A federal lawsuit filed Tuesday by 15 minor league baseball teams against five insurance companies alleges that "action and inaction by federal and state governments" contributed to "catastrophic financial losses" for ballclubs.
The suit in U.S. District Court in the Eastern District of Pennsylvania is over rejections and anticipated rejections by the insurers of the teams' coronavirus-related business interruption claims. It states teams incur more than $2 million in expenses to operate, "without regard to whether they suffer interruption of their operations."
"In the first few months of 2020," the suit says, "the federal government failed to recognize the severity of the pandemic and did not contain the virus." And it notes a "failure of the federal government to build an effective wall preventing the continued migration of the virus from states that were hit early to the rest of the country."
The complaint accuses the insurance companies of breach of contract and asserts that teams are not precluded from collecting on business interruption claims, despite policy provisions excluding losses "caused by or resulting from any virus" and "acts or decisions, including the failure to act or decide, of any person, group, organization or governmental body."
When contacted by ESPN, Andy Sandler, an attorney with one of the two law firms representing the plaintiffs, said, "We will prove in a court of law why the exclusions don't apply." He said he would not elaborate on how they will do that at this time.
The teams also contend that insurers are failing to recognize that being unable to use ballparks due to restrictions on gatherings and lack of access to players constitutes direct physical loss -- and should be covered under the policies.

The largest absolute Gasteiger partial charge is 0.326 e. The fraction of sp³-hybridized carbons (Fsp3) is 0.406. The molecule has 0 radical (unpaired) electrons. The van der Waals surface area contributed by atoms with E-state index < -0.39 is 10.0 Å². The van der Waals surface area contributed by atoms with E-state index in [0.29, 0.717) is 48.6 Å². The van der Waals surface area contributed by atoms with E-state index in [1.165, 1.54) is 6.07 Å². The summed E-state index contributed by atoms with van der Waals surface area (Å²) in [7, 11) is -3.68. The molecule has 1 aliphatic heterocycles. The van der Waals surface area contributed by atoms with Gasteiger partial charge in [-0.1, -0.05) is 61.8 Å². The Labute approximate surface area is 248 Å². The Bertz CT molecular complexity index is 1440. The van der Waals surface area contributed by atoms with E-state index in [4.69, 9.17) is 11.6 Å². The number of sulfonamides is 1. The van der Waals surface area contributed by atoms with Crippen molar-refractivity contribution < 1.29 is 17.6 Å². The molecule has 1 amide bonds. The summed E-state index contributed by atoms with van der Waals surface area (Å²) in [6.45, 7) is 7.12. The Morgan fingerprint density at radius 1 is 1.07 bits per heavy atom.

Twelve of the teams have policies with subsidiaries of Nationwide Insurance.
"We are committed to doing all we can within the coverage our members have purchased," Nationwide said in a statement to ESPN on Tuesday night. "Business interruption coverage due to a virus outbreak has been excluded from standard policies issued to business owners across the insurance industry for quite some time. The risk for such an event is so vast, including it in standard coverage would make such coverage unaffordable or even unavailable."
Major League Baseball's 30 teams provide and pay the players for their 160 minor league affiliates, which in turn handle most operating expenses. It's widely assumed that the minor leagues won't be able to launch a season this year, and the suit says, "It is now clear that MLB teams will not provide players to MiLB teams for the entire 2020 season."
The lawsuit's 15 teams represent levels from short-season rookie ball to Triple-A, in towns and cities coast to coast with populations ranging from Binghamton, New York's 45,000 to San Antonio's 1.5 million. Three teams -- the Binghamton Rumble Ponies, Chattanooga Lookouts and Idaho Falls Chukars -- were among 42 teams designated by MLB for elimination, in a proposal made last year at the start of negotiations with Minor League Baseball over their operating agreement that expires at the end of this season.
Sources close to those negotiations said Sandler, who owns a team in North Carolina that isn't a party to Tuesday's lawsuit, is the lead member of MiLB's seven-person committee for the talks with MLB. Sandler declined to comment about the committee, MLB's controversial contraction proposal or the negotiations, but others have told ESPN there have been no substantive discussions during the pandemic, as MLB's focus has been on a possible 2020 major league season and its contentious dealings with the MLB players' association.
The lawsuit against the insurers contains this characterization of the 15 teams' losses: "As a result of the virus, the governmental response, and Major League Baseball's failure to provide baseball players, the teams have been deprived of their primary source of revenue -- fans coming to the ballpark and paying for game tickets, merchandise, food and beverage, and partaking in other amenities."